Science With Sabrina: Why Leaves Change Color

There is no doubt we are feeling the cooler, fall weather this week. One of the best things that comes with the changing season is the colorful fall leaves! Meteorologist Sabrina Bates breaks down why this happens in this week’s Science With Sabrina.

The science behind the fall foliage begins at the microscopic level in the leaf.  The mixture of all of the reds, oranges, and purples are from a chemical process that happens when the seasons change.


Leaves have chlorophyll, which gives them their green color. But, there's also yellow to orange pigments, such as carotene and xanthophyll. For most of the year, these vivid colors are masked by the green. Let's fast forward to fall.

The northern hemisphere begins to tilt away from the sun. We receive less sunlight, the days become shorter, and the temperatures drop. These changes cause the chlorophyll in leaves to break down. The green color disappears. And, the vibrant colors become visible.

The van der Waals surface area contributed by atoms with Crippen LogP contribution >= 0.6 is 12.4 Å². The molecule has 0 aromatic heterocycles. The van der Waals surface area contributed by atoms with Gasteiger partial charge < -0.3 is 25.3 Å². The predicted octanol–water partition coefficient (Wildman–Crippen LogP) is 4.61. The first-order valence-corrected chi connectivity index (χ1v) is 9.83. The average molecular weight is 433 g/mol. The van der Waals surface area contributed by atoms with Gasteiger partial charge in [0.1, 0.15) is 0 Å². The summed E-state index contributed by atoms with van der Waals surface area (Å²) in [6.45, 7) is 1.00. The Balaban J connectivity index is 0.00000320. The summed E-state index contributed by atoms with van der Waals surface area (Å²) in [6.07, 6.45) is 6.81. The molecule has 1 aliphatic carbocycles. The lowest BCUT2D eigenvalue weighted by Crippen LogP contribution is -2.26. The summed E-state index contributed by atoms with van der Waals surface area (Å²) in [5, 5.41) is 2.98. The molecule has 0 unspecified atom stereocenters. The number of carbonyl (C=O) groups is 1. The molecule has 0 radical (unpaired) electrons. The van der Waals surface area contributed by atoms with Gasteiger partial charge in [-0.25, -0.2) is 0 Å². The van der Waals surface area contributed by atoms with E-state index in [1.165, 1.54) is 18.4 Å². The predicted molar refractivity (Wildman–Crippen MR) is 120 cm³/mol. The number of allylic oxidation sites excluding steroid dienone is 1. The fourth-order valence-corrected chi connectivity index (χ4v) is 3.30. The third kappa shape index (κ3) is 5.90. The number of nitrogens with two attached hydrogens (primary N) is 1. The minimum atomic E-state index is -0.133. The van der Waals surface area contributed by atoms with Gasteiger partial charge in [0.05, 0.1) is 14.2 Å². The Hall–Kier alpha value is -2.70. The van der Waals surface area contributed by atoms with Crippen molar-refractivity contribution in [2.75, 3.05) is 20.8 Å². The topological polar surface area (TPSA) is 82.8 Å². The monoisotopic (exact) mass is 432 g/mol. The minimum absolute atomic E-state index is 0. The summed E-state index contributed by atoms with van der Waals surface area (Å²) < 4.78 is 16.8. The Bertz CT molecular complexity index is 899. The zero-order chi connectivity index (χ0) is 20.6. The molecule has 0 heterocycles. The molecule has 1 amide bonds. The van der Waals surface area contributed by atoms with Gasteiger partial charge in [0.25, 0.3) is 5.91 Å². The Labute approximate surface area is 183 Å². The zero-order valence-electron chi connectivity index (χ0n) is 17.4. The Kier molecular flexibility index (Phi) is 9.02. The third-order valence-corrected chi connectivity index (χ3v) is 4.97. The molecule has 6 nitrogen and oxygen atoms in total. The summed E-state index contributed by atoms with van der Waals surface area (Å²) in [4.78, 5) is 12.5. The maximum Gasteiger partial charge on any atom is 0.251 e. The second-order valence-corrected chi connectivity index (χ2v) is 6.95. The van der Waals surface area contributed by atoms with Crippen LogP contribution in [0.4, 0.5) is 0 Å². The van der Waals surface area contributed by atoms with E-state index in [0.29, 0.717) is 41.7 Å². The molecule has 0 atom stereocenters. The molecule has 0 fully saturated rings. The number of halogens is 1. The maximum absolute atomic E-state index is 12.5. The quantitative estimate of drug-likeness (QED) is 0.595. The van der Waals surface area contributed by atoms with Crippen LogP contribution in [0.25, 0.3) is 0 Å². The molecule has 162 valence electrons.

The leaves will likely peak in Northwest Arkansas and Mount Magazine this upcoming weekend. If you want to go leaf peeping in the River Valley, the colors should peak November 9th-15th.

And, of course our weather can change that. We need the winds to stay calm so the leaves aren’t blown off of the trees.

Some of the best local scenic trails to drive along this fall include the Pig Trail, Talimena Drive, and the Mount Magazine Scenic Byway.

Segment Sponsored By: Sylvan Learning


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